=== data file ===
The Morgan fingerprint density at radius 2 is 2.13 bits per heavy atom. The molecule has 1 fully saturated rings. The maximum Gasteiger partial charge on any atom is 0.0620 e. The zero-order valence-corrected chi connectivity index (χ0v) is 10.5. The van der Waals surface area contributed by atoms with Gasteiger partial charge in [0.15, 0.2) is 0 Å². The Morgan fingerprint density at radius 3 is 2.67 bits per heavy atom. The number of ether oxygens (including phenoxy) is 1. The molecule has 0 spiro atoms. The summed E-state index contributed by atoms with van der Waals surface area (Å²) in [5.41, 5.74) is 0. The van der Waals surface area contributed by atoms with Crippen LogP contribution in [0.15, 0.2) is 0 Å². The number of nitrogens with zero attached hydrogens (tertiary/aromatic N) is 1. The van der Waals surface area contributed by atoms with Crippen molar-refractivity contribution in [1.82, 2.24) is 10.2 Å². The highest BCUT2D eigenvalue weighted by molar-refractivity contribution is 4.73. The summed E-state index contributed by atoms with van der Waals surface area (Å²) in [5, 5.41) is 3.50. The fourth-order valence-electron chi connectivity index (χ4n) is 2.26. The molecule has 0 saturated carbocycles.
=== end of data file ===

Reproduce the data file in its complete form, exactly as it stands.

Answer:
The Morgan fingerprint density at radius 2 is 2.13 bits per heavy atom. The molecule has 1 fully saturated rings. The maximum Gasteiger partial charge on any atom is 0.0620 e. The zero-order valence-corrected chi connectivity index (χ0v) is 10.5. The van der Waals surface area contributed by atoms with Gasteiger partial charge in [0.15, 0.2) is 0 Å². The Morgan fingerprint density at radius 3 is 2.67 bits per heavy atom. The number of ether oxygens (including phenoxy) is 1. The molecule has 0 spiro atoms. The summed E-state index contributed by atoms with van der Waals surface area (Å²) in [5.41, 5.74) is 0. The van der Waals surface area contributed by atoms with Crippen LogP contribution in [0.15, 0.2) is 0 Å². The number of nitrogens with zero attached hydrogens (tertiary/aromatic N) is 1. The van der Waals surface area contributed by atoms with Crippen molar-refractivity contribution in [1.82, 2.24) is 10.2 Å². The highest BCUT2D eigenvalue weighted by molar-refractivity contribution is 4.73. The summed E-state index contributed by atoms with van der Waals surface area (Å²) in [5, 5.41) is 3.50. The fourth-order valence-electron chi connectivity index (χ4n) is 2.26. The molecule has 0 saturated carbocycles.